King’s Lynn heart patients thank cycling paramedics who helped save their lives

Ambulance staff on bikes save precious time in town centre incidents

Two King's Lynn patients whose lives were saved by cycling paramedics have joined forces to say thank-you to the ambulance teams.

Muriel Morton and Eric Copeman both collapsed in the town centre after heart problems in separate incidents within days of each other - and both of them were helped within minutes by the cycling paramedics.

Mrs Morton, 80, of Fairstead, said she had no recollection of what happened after she was taken ill in the town's branch of Bonmarche store on May 15.

'I went out and felt fine, there was no warning. I met a friend in the shop - it was a Tuesday, and I don't remember anything else until I woke up on the Friday,' she said.

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Mrs Morton had suffered a cardiac arrest but cycling paramedic Lisa Oakey was by her side within two minutes - helped by off-duty colleague Paul Chittock.

'They were wonderful and were there so quickly, from what I've been told. It was a Tuesday and market day so Lynn was busy and an ambulance may not have been able to get to me so fast,' said Mrs Morton.

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She had to be resuscitated and was taken to Lynn's Queen Elizabeth Hospital before transferring to Papworth Hospital, Cambridgeshire, and was fitted with two stents before being discharged to recover at home.

Three days earlier the cycle response unit, with paramedic Carl Smith riding, was called to Bedtime Bed Centre where Eric Copeman had collapsed with chest pains.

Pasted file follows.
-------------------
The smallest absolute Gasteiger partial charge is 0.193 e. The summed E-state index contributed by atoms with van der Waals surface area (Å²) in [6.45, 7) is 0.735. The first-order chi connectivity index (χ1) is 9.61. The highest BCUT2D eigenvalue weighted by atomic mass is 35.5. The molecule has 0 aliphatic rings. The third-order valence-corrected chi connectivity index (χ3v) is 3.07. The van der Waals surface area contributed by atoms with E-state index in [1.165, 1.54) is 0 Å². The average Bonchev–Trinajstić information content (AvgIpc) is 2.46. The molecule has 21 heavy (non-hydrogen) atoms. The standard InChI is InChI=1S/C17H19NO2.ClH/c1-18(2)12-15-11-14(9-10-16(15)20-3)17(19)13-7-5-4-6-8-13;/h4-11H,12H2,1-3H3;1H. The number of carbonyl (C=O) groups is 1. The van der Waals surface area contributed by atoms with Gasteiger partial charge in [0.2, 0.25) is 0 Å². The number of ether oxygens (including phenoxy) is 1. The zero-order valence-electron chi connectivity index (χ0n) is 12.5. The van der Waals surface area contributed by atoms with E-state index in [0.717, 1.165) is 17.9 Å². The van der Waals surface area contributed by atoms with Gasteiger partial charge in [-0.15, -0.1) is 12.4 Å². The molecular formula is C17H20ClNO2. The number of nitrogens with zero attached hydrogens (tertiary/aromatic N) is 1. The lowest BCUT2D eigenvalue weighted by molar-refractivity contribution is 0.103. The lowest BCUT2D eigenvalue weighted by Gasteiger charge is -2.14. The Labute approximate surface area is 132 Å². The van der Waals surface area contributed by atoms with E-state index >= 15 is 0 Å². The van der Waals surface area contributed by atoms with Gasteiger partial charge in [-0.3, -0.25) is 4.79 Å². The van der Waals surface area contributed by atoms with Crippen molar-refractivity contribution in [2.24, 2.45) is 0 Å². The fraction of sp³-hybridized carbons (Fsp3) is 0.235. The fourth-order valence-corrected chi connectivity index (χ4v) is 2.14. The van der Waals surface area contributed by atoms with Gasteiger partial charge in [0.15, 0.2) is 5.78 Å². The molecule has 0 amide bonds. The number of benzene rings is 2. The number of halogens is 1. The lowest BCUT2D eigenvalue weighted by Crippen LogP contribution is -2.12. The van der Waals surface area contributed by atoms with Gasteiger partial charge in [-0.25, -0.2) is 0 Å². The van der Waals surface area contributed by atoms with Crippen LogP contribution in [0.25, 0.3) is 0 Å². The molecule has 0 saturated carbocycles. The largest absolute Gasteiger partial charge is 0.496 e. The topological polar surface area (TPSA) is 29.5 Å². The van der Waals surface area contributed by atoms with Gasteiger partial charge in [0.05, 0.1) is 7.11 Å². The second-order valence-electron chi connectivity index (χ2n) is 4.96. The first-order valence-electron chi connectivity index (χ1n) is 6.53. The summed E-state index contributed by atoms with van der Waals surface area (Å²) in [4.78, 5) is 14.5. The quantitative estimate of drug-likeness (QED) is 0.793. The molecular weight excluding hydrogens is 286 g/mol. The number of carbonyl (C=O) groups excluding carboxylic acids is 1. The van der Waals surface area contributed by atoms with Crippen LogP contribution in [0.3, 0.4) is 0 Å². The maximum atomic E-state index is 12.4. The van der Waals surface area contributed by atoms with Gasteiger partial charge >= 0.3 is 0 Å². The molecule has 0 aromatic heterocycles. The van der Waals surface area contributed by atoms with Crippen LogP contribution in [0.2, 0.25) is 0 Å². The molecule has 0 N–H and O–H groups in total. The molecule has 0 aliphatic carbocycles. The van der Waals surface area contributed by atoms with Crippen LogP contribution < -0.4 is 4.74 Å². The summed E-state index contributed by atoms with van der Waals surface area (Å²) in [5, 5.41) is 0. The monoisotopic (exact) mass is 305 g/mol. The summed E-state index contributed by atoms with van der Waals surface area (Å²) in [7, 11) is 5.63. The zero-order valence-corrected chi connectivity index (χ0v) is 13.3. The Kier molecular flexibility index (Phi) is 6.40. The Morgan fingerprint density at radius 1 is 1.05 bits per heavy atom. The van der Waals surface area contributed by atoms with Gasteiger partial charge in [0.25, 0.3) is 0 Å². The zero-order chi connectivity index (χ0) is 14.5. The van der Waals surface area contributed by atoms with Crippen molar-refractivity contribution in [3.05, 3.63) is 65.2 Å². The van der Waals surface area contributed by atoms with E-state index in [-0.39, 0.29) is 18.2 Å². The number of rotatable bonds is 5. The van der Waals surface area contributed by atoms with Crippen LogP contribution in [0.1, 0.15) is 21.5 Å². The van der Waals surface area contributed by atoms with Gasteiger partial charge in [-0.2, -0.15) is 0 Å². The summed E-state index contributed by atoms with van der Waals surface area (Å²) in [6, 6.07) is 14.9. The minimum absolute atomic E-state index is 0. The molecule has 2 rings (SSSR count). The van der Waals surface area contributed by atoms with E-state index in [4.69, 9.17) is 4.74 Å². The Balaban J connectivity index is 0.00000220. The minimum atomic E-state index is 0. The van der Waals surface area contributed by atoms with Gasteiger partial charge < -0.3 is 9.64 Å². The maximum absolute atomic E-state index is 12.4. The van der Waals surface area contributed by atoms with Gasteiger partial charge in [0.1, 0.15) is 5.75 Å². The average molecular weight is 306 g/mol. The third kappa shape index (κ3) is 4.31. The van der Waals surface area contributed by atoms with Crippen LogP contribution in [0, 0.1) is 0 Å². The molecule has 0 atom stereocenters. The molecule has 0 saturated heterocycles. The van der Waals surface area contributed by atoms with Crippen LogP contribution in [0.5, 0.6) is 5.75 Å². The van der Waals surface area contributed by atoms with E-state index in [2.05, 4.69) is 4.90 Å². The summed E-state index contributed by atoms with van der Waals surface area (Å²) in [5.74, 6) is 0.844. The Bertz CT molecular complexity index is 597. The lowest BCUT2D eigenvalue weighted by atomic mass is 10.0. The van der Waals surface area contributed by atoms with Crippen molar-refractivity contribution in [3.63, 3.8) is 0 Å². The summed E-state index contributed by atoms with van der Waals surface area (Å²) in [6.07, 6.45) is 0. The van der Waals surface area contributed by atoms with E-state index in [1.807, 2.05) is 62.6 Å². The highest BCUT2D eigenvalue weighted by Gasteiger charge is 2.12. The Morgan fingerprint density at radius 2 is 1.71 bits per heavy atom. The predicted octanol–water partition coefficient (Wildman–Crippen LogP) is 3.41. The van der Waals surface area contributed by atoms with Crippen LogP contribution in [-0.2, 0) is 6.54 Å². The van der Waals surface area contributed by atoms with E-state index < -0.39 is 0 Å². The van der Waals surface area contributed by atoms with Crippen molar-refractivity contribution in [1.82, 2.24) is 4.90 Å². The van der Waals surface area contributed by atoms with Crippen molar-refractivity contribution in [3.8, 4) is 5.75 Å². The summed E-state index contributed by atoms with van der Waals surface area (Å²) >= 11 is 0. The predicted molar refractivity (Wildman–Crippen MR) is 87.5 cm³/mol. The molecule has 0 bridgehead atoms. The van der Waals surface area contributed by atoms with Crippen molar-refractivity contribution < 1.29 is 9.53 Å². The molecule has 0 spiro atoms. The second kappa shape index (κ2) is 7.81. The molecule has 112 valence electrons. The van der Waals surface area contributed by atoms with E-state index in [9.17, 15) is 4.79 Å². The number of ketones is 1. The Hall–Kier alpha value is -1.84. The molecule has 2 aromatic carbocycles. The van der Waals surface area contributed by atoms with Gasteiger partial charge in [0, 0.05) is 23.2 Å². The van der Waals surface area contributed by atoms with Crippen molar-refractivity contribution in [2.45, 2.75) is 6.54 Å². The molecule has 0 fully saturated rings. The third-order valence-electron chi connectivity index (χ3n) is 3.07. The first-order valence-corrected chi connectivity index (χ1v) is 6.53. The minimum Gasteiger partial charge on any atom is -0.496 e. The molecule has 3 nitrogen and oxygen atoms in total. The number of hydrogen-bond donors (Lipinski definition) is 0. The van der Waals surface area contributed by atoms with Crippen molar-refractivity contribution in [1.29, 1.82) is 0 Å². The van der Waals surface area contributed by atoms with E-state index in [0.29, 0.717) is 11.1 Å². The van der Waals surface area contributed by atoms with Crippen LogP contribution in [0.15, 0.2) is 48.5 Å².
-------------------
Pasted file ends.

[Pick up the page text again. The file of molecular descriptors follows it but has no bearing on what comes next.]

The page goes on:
Just as the ambulance arrived to take Mr Copeman to the Norfolk and Norwich University Hospital the 60-year-old went into cardiac arrest.

But Mr Smith and fellow clinicians Ian Winskill and Matt Webb resuscitated him and repeated their success twice more when he went into two further arrests in the ambulance on the way to hospital.

Mr Copeman was also fitted with two stents and is now recovering well.

'I was conscious the whole time and remember all of it. The chap on the bike was with me within two minutes - it was amazing really. They were all so good,' he said.

'I had been having chest pains and the ambulance was called. I was taken to Norwich and was awake while they fitted the stents. I was in the ambulance at noon and sitting up in bed chatting with my wife at 4pm,' said Mr Copeman, of Pandora Meadows.

Mr Smith, who, as well as a cycling paramedic is also clinical operations manager for West Norfolk, said: 'This is an excellent example of how seconds count in cardiac arrest and the importance of having paramedic cycle response units in towns and cities.

'It has emphasised the importance of early resuscitation and shocking and I am confident that having a bike on in the town centre has made the difference with these patients. Our average two-and-a-half minute response in the town centre has now been proved an overwhelming success.'

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